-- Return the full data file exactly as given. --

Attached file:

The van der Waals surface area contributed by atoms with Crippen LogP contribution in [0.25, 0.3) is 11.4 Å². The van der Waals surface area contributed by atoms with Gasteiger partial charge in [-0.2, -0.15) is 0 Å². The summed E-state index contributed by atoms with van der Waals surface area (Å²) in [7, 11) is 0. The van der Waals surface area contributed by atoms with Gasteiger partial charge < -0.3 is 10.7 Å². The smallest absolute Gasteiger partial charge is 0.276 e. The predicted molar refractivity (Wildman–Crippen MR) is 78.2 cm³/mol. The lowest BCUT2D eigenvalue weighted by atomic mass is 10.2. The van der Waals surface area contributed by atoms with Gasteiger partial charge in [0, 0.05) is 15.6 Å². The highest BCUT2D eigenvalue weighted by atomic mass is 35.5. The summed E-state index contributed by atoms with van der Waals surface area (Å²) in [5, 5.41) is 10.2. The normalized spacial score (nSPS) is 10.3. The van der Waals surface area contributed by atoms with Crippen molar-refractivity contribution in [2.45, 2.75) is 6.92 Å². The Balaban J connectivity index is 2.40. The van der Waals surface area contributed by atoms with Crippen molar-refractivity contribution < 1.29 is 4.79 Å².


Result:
The van der Waals surface area contributed by atoms with Crippen LogP contribution in [0.25, 0.3) is 11.4 Å². The van der Waals surface area contributed by atoms with Gasteiger partial charge in [-0.2, -0.15) is 0 Å². The summed E-state index contributed by atoms with van der Waals surface area (Å²) in [7, 11) is 0. The van der Waals surface area contributed by atoms with Gasteiger partial charge < -0.3 is 10.7 Å². The smallest absolute Gasteiger partial charge is 0.276 e. The predicted molar refractivity (Wildman–Crippen MR) is 78.2 cm³/mol. The lowest BCUT2D eigenvalue weighted by atomic mass is 10.2. The van der Waals surface area contributed by atoms with Gasteiger partial charge in [0, 0.05) is 15.6 Å². The highest BCUT2D eigenvalue weighted by atomic mass is 35.5. The summed E-state index contributed by atoms with van der Waals surface area (Å²) in [5, 5.41) is 10.2. The normalized spacial score (nSPS) is 10.3. The van der Waals surface area contributed by atoms with Crippen molar-refractivity contribution in [2.45, 2.75) is 6.92 Å². The Balaban J connectivity index is 2.40. The van der Waals surface area contributed by atoms with Crippen molar-refractivity contribution < 1.29 is 4.79 Å².